The episode's synthesized orchestral score was written by Christopher Lennertz,[24] Kripke's friend and next-door neighbor. The two attended USC School of Cinematic Arts together, and worked together on various projects afterwards. Lennertz described Supernatural as "one of those dream situations where you get to work with someone who you admire, but also have a relationship with already", and noted he and Kripke "were already on the same page without even talking about [the series' music]".[25]

For the scenes involving Mary and Jessica's deaths at the hands of the demon Azazel, Lennertz used a piano solo with discordant notes and reverberations to create a "really nasty" sounding echo effect.[6] He would later reuse this theme in the season one episode "Nightmare".[26] The episode also included a number of rock songs,[23] which would become a tradition for the series.[27] Kripke wanted to feature the song "Enter Sandman", but Metallica would not grant permission.[28]

Alessandra Stanley of The New York Times found the first half of the episode "quite effective", with the "camera angles, spooky music and jumpy sequences...[being] as frightening as those found in any horror movie, with an added twist of suspense". However, she deemed the depiction of the ghostly villain as "pretty silly", and noted the second half "stops building suspense and turns predictable". Calling the series "Ghostbusters' Creek", Stanley felt the episode "reverts to a WB family drama about the bonds between two mismatched brothers and their father".[34] Similarly, Matthew Gilbert of the Boston Globe called Ackles and Padalecki "generic cuties who hold their lips together tightly, except to utter the word 'Dude'". Although Gilbert noted there are a couple "moderately creepy" twists, he found there to be "nothing about the central family story in Supernatural or its bland actors that makes it addictive".[35]

Work on the pilot episode garnered two Emmy Award nominations in 2006. Lennertz was nominated in the category of "Outstanding Music Composition For A Series (Dramatic Underscore)",[36] and the sound editors[note 1] for "Outstanding Sound Editing for a Series".[36]

Dean seems to have lost control because of the Mark of Cain, so Sam and Castiel lock him up in the bunker. Gadreel (Tahmoh Penikett) reveals that Metatron (Curtis Armstrong) wants to take the place of God, using the power of the angel tablet. Sam goes after Metatron on his own, while Castiel and Gadreel decide to go after the tablet in Heaven. Dean enlists the help of Crowley. Complications ensue, resulting in a heartbreaking and shocking end to the season.

Why Supernatural: Bloodlines didn't happen, we might never know for sure. After Bloodlines didn't move any further at the CW, creator Dabb would eventually reflect, explaining that the timing just wasn't right and that their idea "was probably a little too similar to The Originals." But what makes the most sense is what he would say later, that they "wanted to do something set in the Supernatural world but very unlike Supernatural." He hit the nail on the head. Not only was "Bloodlines" one of the most hated episodes of Season 9 (though some say it's underrated), but the concept was so unlike the road-show that was Supernatural that it felt somewhat unnatural to watch. The characters weren't as exciting as Sam and Dean, and the story, while terribly compelling, didn't quite land the same way as the Winchester's revenge-fueled first season did.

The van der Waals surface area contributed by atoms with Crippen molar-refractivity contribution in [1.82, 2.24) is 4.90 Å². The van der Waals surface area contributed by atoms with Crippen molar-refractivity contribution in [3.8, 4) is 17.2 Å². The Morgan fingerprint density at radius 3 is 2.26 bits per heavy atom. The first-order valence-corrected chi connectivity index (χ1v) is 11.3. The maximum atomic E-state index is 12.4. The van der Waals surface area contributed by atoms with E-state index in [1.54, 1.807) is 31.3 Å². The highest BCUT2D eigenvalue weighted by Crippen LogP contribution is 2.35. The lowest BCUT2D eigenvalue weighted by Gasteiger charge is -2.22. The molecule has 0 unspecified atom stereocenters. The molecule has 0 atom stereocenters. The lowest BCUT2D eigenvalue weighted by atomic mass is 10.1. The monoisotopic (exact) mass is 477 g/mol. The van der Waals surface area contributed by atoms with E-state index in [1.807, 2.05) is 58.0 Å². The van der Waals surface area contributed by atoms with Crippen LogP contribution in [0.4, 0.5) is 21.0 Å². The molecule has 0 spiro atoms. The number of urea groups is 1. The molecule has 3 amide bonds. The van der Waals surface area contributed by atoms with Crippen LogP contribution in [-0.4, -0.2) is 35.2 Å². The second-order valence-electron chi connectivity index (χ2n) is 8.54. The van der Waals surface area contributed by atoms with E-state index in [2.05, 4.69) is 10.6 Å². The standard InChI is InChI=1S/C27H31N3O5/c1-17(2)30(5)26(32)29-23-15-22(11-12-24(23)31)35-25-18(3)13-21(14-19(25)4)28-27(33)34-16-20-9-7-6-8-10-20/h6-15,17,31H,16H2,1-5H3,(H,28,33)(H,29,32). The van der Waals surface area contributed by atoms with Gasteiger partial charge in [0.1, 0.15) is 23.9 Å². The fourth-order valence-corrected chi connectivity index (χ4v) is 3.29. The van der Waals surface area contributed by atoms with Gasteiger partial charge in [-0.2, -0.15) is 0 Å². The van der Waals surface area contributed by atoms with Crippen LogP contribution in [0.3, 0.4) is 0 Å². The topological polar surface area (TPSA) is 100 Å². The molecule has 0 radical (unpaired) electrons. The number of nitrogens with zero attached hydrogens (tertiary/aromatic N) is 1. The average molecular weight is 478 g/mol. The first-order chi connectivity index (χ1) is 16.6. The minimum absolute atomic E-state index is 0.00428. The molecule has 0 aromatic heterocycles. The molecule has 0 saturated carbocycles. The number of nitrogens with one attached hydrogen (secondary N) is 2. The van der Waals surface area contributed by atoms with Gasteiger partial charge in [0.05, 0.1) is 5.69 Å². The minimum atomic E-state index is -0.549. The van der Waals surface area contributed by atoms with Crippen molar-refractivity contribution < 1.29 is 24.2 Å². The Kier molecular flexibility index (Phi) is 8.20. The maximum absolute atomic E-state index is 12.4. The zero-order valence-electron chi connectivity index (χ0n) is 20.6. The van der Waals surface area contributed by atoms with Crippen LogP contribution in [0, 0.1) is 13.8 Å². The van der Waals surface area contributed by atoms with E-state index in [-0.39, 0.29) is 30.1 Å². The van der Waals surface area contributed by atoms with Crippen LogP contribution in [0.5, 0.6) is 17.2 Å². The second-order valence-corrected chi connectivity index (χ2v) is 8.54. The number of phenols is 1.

Had Dabb and company taken a more Chris Carter approach to spin-offs, they might've had a hit on their hands as The X-Files creator did with the short-lived series Millennium. While Millennium only lasted three seasons (due largely to its dark, thematic content, which was somewhat ahead of its time), the series made its mark and has a large cult following to this day. What made it work was that it didn't rely on an X-Files connection other than sharing the same series creator. Instead, it allowed itself to be its own thing, eventually crossing over with The X-Files as time went on and the series found its legs. Contrast this with Carter's later spin-off, The Lone Gunmen, which followed three X-Files supporting characters and only lasted one short season. Its heavy reliance on X-Files fans, though the series ran a starkly different tone, kept it from ever standing on its own and the characters were quickly drafted back into the main series.

When "Wayward Sisters" aired in Season 13, Supernatural fans thought for sure that this next spin-off series, titled Supernatural: Wayward Sisters, would be an immediate hit at the CW. Having spent years with characters like Sheriffs Jody Mills (Kim Rhodes) and Donna Hanscum (Briana Buckmaster), and the past few seasons developing the complex Claire Novak (Kathryn Love Newton) and Alex Jones (Katherine Ramdeen), Dabb and company used the beginning of Season 13 to set the stage for their next attempt at a spin-off. They introduced the psychic Patience Turner (Clark Backo), the granddaughter of Sam and Dean's one-time ally Missouri Mosely (Loretta Devine), and the dreamwalker Kaia Nieves (Yadira Guevara-Prip), who tried to help the brothers find their missing mother. With lots of character history behind them, the Wayward Sisters seemed like an instant hit, feeling "more like an outgrowth of Supernatural" rather than some random side-plot, according to Dabb. 041b061a72